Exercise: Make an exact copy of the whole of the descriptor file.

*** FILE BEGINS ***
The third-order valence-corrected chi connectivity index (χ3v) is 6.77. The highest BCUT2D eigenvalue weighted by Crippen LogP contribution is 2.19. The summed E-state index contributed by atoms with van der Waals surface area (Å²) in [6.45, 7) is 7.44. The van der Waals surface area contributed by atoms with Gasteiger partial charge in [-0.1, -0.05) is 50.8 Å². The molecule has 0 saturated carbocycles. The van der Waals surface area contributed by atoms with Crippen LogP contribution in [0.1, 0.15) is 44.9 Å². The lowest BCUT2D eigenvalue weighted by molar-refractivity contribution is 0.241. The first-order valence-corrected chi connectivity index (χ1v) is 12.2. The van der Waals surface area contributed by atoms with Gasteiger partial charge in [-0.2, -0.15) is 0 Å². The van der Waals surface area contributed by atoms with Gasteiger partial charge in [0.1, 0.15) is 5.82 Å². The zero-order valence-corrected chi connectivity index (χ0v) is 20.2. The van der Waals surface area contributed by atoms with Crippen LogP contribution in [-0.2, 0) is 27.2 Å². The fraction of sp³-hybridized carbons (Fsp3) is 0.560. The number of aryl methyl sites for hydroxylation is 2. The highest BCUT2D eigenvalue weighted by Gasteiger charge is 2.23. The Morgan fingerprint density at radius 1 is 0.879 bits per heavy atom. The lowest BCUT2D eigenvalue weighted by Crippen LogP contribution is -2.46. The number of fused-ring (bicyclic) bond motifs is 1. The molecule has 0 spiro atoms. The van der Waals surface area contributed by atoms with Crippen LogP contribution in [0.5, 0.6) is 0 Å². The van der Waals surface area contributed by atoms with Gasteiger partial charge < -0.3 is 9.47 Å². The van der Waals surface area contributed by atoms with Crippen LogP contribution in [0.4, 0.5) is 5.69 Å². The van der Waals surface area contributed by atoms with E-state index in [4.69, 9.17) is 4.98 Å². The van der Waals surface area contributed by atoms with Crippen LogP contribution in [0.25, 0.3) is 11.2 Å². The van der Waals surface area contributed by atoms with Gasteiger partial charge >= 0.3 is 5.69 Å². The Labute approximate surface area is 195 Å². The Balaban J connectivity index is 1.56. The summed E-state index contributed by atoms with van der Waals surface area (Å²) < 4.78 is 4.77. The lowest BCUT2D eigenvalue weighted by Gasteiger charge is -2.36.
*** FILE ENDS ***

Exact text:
The third-order valence-corrected chi connectivity index (χ3v) is 6.77. The highest BCUT2D eigenvalue weighted by Crippen LogP contribution is 2.19. The summed E-state index contributed by atoms with van der Waals surface area (Å²) in [6.45, 7) is 7.44. The van der Waals surface area contributed by atoms with Gasteiger partial charge in [-0.1, -0.05) is 50.8 Å². The molecule has 0 saturated carbocycles. The van der Waals surface area contributed by atoms with Crippen LogP contribution in [0.1, 0.15) is 44.9 Å². The lowest BCUT2D eigenvalue weighted by molar-refractivity contribution is 0.241. The first-order valence-corrected chi connectivity index (χ1v) is 12.2. The van der Waals surface area contributed by atoms with Gasteiger partial charge in [-0.2, -0.15) is 0 Å². The van der Waals surface area contributed by atoms with Gasteiger partial charge in [0.1, 0.15) is 5.82 Å². The zero-order valence-corrected chi connectivity index (χ0v) is 20.2. The van der Waals surface area contributed by atoms with Crippen LogP contribution in [-0.2, 0) is 27.2 Å². The fraction of sp³-hybridized carbons (Fsp3) is 0.560. The number of aryl methyl sites for hydroxylation is 2. The highest BCUT2D eigenvalue weighted by Gasteiger charge is 2.23. The Morgan fingerprint density at radius 1 is 0.879 bits per heavy atom. The lowest BCUT2D eigenvalue weighted by Crippen LogP contribution is -2.46. The number of fused-ring (bicyclic) bond motifs is 1. The molecule has 0 spiro atoms. The van der Waals surface area contributed by atoms with Crippen LogP contribution in [0.5, 0.6) is 0 Å². The van der Waals surface area contributed by atoms with Gasteiger partial charge < -0.3 is 9.47 Å². The van der Waals surface area contributed by atoms with Crippen LogP contribution in [0.4, 0.5) is 5.69 Å². The van der Waals surface area contributed by atoms with E-state index in [4.69, 9.17) is 4.98 Å². The van der Waals surface area contributed by atoms with Crippen LogP contribution in [0.25, 0.3) is 11.2 Å². The van der Waals surface area contributed by atoms with Gasteiger partial charge >= 0.3 is 5.69 Å². The Labute approximate surface area is 195 Å². The Balaban J connectivity index is 1.56. The summed E-state index contributed by atoms with van der Waals surface area (Å²) < 4.78 is 4.77. The lowest BCUT2D eigenvalue weighted by Gasteiger charge is -2.36.